The Good, The Bad, And The Padres

July 10, 2007 – 5:17 pm by McD

This year, as in years past, I haven’t been allowed to say anything negative about the San Diego Padres until the All-Star break. Originally, the rule was created because the team was really, really terrible and there was no reason for me to pile on, though I did, often and at length. But even when the team was mediocre or even good, there were always players that drew my ire. While that may just be the breaks of small-market baseball, the rule helped to keep the first half of the seasons that had potential tolerable. And if the team melted down in the second half or lost to the Cardinals in the playoffs (again), I could voice my displeasure at the decomposing career of Brian Giles and the utter crappiness that is a Woody Williams start. I should be fair though; the lean years produced some memorable moments as well as my favorite Padre ever in Eric Owens.

But now it’s 2007, the Padres have won the division the last two years, and we’re in first place again with the National League’s best record. You’d think I wouldn’t have anything to complain about and, well, you’d be mostly right. Even coming into this season, I had no feeling of dread, no knowledge that the Padres would be terrible or that they would be undone by some clumsy personnel work (Giles, Williams, Ryan Klesko). We looked pretty good on paper and, amazingly, that has actually translated to 49 wins and .563 baseball. Not too bad.

Now that baseball is finally at the halfway point, I can talk about the things I don’t like about the team along with the obvious things there are to like about them. But, since I don’t want to be a Negative Nancy, I’ll list a positive trait to go with every shitty Padres trait.

Positive Trait No. 1: The Pitching Staff
The Padres have good pitching. An understatement, I know, but it perfectly describes the staff. The four main starters (Jake Peavy, Chris Young, Greg Maddux, and David Wells) are all excellent pitchers and have been mostly solid all year and should continue to be all the way into the playoffs (knock on wood). Peavy is starting the All-Star game, Young is also an All-Star and has an ERA of 2.00, and Maddux and Wells are the very definition of crafty, effective veterans. And I haven’t even mentioned the bullpen yet, which is sick. The point is that the team has been and will be carried by the pitching staff. So far they’ve been up to the task.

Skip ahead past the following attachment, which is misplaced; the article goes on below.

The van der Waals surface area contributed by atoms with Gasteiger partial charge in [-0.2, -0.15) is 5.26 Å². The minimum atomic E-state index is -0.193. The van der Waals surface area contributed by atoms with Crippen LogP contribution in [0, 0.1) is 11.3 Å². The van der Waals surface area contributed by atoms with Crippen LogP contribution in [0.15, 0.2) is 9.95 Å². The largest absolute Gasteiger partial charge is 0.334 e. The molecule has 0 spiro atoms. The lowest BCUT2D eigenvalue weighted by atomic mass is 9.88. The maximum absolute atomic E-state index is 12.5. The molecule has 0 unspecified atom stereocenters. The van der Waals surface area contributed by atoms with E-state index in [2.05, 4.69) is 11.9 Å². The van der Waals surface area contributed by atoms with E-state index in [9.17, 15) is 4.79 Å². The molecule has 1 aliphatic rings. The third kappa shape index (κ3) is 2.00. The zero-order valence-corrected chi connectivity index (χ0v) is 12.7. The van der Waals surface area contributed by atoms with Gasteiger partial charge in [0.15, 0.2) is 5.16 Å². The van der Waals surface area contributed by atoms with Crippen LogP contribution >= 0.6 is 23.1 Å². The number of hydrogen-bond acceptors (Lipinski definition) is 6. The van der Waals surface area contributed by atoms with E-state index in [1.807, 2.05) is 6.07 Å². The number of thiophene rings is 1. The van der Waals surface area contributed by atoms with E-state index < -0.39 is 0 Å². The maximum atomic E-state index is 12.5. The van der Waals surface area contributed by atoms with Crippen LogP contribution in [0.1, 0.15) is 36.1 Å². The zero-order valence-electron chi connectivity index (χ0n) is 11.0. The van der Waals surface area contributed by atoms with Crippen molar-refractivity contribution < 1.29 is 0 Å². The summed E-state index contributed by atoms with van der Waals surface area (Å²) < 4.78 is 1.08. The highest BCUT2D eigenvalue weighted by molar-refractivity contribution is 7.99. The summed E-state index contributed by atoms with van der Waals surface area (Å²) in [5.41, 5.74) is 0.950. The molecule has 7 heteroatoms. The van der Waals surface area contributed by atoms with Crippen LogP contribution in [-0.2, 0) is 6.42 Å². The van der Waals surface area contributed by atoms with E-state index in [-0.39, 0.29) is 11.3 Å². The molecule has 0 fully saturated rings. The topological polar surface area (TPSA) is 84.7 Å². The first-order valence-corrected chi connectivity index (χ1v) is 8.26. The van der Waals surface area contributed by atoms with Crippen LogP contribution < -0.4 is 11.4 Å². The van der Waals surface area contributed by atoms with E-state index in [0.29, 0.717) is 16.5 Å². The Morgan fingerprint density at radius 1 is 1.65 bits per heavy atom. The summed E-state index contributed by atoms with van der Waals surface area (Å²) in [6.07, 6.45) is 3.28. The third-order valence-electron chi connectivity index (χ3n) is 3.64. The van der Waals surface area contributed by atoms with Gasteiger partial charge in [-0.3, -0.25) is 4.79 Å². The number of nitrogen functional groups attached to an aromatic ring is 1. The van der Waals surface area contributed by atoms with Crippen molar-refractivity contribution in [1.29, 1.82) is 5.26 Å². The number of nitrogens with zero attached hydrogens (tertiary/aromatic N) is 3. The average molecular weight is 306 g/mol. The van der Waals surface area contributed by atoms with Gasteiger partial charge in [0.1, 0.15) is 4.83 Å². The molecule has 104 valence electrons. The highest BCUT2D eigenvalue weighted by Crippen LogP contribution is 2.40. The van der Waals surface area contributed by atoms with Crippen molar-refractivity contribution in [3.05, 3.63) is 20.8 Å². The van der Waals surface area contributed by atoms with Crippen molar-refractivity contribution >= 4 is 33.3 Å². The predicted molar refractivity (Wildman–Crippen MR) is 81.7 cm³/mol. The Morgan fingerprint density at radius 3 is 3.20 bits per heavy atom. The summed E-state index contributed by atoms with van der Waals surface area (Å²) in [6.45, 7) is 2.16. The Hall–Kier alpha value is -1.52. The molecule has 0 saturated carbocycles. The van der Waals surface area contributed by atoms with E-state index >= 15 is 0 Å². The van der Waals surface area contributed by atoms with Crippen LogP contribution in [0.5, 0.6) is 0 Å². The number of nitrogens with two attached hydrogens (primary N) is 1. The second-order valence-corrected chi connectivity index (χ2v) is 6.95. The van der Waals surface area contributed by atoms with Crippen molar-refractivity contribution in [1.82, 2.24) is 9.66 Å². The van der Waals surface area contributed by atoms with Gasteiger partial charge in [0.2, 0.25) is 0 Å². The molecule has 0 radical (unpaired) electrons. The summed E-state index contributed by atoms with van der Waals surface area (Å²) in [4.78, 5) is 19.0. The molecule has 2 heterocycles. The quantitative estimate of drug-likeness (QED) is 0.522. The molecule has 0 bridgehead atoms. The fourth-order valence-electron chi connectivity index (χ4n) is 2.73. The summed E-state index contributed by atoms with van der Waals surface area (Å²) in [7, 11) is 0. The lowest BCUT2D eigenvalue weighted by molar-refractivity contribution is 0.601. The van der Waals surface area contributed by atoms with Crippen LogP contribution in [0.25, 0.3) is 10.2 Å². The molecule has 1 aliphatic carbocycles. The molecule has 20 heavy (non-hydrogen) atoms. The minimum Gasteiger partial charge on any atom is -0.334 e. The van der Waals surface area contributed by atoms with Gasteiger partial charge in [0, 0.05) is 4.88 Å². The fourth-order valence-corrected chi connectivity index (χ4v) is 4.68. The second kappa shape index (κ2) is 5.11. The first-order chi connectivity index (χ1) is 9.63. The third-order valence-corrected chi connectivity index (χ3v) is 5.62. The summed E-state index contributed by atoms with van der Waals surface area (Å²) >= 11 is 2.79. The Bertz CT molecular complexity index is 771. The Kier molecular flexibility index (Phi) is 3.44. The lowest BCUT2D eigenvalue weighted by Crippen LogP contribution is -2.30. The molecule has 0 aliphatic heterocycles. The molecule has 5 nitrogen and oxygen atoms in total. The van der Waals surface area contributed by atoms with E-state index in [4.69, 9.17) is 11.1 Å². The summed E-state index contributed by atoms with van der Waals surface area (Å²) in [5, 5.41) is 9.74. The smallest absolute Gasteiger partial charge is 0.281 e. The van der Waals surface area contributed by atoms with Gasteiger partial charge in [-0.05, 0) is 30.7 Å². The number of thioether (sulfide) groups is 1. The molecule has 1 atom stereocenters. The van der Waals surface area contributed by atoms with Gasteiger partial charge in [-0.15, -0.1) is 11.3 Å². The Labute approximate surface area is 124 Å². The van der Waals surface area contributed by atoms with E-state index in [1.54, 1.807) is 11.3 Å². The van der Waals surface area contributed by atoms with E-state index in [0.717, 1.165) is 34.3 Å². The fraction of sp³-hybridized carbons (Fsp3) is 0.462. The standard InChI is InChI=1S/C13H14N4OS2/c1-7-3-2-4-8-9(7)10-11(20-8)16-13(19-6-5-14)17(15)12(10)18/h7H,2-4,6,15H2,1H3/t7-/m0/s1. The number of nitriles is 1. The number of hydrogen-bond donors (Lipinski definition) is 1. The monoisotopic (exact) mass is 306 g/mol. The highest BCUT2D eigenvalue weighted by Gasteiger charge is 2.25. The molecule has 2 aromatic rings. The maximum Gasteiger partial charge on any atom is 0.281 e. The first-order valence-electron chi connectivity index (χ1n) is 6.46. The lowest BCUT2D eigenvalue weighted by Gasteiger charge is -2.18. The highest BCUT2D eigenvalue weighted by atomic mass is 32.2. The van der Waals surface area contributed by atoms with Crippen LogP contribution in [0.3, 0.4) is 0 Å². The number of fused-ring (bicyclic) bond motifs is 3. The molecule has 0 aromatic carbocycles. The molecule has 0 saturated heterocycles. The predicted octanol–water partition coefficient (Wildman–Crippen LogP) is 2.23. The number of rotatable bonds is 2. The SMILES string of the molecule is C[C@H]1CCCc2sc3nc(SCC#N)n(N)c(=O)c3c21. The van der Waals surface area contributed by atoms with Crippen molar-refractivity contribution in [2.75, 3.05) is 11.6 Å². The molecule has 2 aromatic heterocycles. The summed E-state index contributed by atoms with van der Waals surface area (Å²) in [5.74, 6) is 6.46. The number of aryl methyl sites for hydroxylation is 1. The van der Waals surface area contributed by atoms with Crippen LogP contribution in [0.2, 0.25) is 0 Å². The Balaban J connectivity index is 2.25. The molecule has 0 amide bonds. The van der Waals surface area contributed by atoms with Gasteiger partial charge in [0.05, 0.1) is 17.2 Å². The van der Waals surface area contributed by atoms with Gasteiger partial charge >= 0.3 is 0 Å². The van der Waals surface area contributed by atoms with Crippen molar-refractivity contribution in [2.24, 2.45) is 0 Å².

Negative Trait No. 1: The Offense
As good as the pitching is, the offense is the exact opposite. The Padres can’t hit. Now I know what you’re thinking: it’s Petco Park, no one can hit there. True, but I didn’t say the team can’t hit home runs, I said they can’t hit. With the exception of the slumping Adrian Gonzalez, this is a roster full of punchless has-beens (Brian Giles), undisciplined free-swingers (Marcus Giles and Mike Cameron), young hitters who are still developing (Khalil Greene and Kevin Kouzmanoff), and a ton of never-were’s (Jose Cruze Jr., Terrmel Sledge, and Russell Branyan). All that adds up to is a team that flat out sucks at situational hitting and a last in the National League team average of .242. That’s behind the Nationals, people. Further evidence: the Friday before the break, the Padres allowed Buddy Carlyle to pitch a career-high eight innings and strike out seven batters, tied for a career high. This just won’t do.

Positive No. 2: The Trades
You know when Peter Gammons mentions it, and it isn’t about the Red Sox, then it has to be good. The Padres have given up essentially nothing while acquiring catcher Michael Barrett and outfielder Milton Bradley, who will help the offense out immensely. Bradley is a great pickup because he actually takes a pitch, which means that Gonzalez might actually have protection in the lineup at some point. Barrett has always been a decent offensive catcher as well. These two guys at least have a chance of contributing offensively. Then again, they’re kind of like the rest of the lineup already. At least Kevin Towers did something before the break to help the offense.

Negative No. 2: No Power
This lineup has no power whatsoever. It would actually be fine if they had a bunch of high-average, OBP, and OPS guys, but they don’t. They have the Giles brothers. Remember when Brian Giles was a power hitter? Well if you’ve been watching any Padres baseball since they dealt for him, he ain’t a power hitter no more. He’s not even a regular hitter. If he played for any other team, I’d be accusing him of being a former steroid-user, but he’s a Padre, so this decline in production is, um, confusing. Did I mention we traded Jason Bay for him? Oops.

The reason having no power in the lineup is important is because Adrian Gonzalez can’t do everything for us when we’re playing big games down the stretch. And don’t blame Petco Park either. Sure, it’s hard to hit home runs there, but they don’t hit them on the road either. It’s entirely possible the team won’t have a player who hits 35 home runs this season, which is fine, but with no one to fear in the lineup, they’ll get mowed down in the playoffs again.

If you can’t tell, Brian Giles is this year’s Designated Whipping Boy because he’s worthless. That said, I’m fresh out of issues to complain about. The team looks good this year and, for the first time in years, I still like our chances against the rest of the National League. The team’s problems are essentially centered around Giles and all that he represents: no power, no average, totally relying on the pitching staff to get us through every game. But whatever. We look good so far this season. And for the first time in a long time, I’m totally confident in the team’s abilities. Knock on wood.

Related Posts Plugin for WordPress, Blogger...

Post a Comment